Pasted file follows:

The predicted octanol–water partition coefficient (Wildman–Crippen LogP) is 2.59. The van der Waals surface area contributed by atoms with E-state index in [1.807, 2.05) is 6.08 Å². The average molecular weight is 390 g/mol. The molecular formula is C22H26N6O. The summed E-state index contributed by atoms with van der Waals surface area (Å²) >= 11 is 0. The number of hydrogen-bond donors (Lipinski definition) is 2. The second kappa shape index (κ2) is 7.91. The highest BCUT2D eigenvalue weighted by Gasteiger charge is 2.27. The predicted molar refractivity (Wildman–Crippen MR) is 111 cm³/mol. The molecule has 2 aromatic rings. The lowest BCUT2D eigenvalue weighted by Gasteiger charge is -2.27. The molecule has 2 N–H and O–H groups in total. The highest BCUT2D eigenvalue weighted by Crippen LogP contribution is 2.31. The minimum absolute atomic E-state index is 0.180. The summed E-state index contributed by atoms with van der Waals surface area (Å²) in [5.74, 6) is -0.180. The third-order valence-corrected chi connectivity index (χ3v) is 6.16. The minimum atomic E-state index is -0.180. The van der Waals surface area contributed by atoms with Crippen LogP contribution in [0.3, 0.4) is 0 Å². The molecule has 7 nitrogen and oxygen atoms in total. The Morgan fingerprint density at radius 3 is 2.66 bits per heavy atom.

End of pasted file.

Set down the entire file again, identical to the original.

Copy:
The predicted octanol–water partition coefficient (Wildman–Crippen LogP) is 2.59. The van der Waals surface area contributed by atoms with E-state index in [1.807, 2.05) is 6.08 Å². The average molecular weight is 390 g/mol. The molecular formula is C22H26N6O. The summed E-state index contributed by atoms with van der Waals surface area (Å²) >= 11 is 0. The number of hydrogen-bond donors (Lipinski definition) is 2. The second kappa shape index (κ2) is 7.91. The highest BCUT2D eigenvalue weighted by Gasteiger charge is 2.27. The predicted molar refractivity (Wildman–Crippen MR) is 111 cm³/mol. The molecule has 2 aromatic rings. The lowest BCUT2D eigenvalue weighted by Gasteiger charge is -2.27. The molecule has 2 N–H and O–H groups in total. The highest BCUT2D eigenvalue weighted by Crippen LogP contribution is 2.31. The minimum absolute atomic E-state index is 0.180. The summed E-state index contributed by atoms with van der Waals surface area (Å²) in [5.74, 6) is -0.180. The third-order valence-corrected chi connectivity index (χ3v) is 6.16. The minimum atomic E-state index is -0.180. The van der Waals surface area contributed by atoms with Crippen LogP contribution in [0.3, 0.4) is 0 Å². The molecule has 7 nitrogen and oxygen atoms in total. The Morgan fingerprint density at radius 3 is 2.66 bits per heavy atom.